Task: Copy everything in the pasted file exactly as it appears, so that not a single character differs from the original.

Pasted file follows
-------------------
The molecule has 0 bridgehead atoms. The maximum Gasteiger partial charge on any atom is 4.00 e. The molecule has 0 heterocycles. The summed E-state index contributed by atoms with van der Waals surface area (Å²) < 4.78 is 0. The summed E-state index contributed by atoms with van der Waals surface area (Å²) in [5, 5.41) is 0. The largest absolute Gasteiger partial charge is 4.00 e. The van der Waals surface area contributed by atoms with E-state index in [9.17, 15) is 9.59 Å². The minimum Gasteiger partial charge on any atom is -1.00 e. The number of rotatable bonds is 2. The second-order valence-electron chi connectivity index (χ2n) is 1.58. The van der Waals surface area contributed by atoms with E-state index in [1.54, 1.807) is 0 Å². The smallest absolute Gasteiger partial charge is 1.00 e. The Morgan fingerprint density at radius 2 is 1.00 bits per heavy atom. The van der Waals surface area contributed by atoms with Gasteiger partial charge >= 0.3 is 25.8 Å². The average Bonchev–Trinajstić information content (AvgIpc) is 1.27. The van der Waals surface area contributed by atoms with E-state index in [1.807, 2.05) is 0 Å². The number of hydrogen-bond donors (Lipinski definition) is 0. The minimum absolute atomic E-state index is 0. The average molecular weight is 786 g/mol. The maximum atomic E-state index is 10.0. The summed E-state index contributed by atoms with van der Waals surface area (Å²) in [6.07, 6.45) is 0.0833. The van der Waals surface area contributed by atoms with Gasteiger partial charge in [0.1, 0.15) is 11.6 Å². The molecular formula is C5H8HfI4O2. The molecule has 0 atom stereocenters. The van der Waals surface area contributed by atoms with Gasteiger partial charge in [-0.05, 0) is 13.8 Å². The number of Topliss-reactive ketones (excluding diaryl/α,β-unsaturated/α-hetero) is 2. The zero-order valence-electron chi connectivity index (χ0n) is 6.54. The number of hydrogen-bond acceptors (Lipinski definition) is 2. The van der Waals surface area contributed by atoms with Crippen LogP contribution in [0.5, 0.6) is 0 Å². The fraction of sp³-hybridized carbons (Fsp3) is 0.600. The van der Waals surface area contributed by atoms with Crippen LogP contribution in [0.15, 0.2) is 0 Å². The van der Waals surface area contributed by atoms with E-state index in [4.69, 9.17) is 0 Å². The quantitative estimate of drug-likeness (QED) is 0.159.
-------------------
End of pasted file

The molecule has 0 bridgehead atoms. The maximum Gasteiger partial charge on any atom is 4.00 e. The molecule has 0 heterocycles. The summed E-state index contributed by atoms with van der Waals surface area (Å²) < 4.78 is 0. The summed E-state index contributed by atoms with van der Waals surface area (Å²) in [5, 5.41) is 0. The largest absolute Gasteiger partial charge is 4.00 e. The van der Waals surface area contributed by atoms with E-state index in [9.17, 15) is 9.59 Å². The minimum Gasteiger partial charge on any atom is -1.00 e. The number of rotatable bonds is 2. The second-order valence-electron chi connectivity index (χ2n) is 1.58. The van der Waals surface area contributed by atoms with E-state index in [1.54, 1.807) is 0 Å². The smallest absolute Gasteiger partial charge is 1.00 e. The Morgan fingerprint density at radius 2 is 1.00 bits per heavy atom. The van der Waals surface area contributed by atoms with Gasteiger partial charge >= 0.3 is 25.8 Å². The average Bonchev–Trinajstić information content (AvgIpc) is 1.27. The van der Waals surface area contributed by atoms with E-state index in [1.807, 2.05) is 0 Å². The number of hydrogen-bond donors (Lipinski definition) is 0. The minimum absolute atomic E-state index is 0. The average molecular weight is 786 g/mol. The maximum atomic E-state index is 10.0. The summed E-state index contributed by atoms with van der Waals surface area (Å²) in [6.07, 6.45) is 0.0833. The van der Waals surface area contributed by atoms with Gasteiger partial charge in [0.1, 0.15) is 11.6 Å². The molecular formula is C5H8HfI4O2. The molecule has 0 atom stereocenters. The van der Waals surface area contributed by atoms with Gasteiger partial charge in [-0.05, 0) is 13.8 Å². The number of Topliss-reactive ketones (excluding diaryl/α,β-unsaturated/α-hetero) is 2. The zero-order valence-electron chi connectivity index (χ0n) is 6.54. The number of hydrogen-bond acceptors (Lipinski definition) is 2. The van der Waals surface area contributed by atoms with Crippen LogP contribution in [0.5, 0.6) is 0 Å². The fraction of sp³-hybridized carbons (Fsp3) is 0.600. The van der Waals surface area contributed by atoms with Crippen LogP contribution in [0.15, 0.2) is 0 Å². The van der Waals surface area contributed by atoms with E-state index in [4.69, 9.17) is 0 Å². The quantitative estimate of drug-likeness (QED) is 0.159.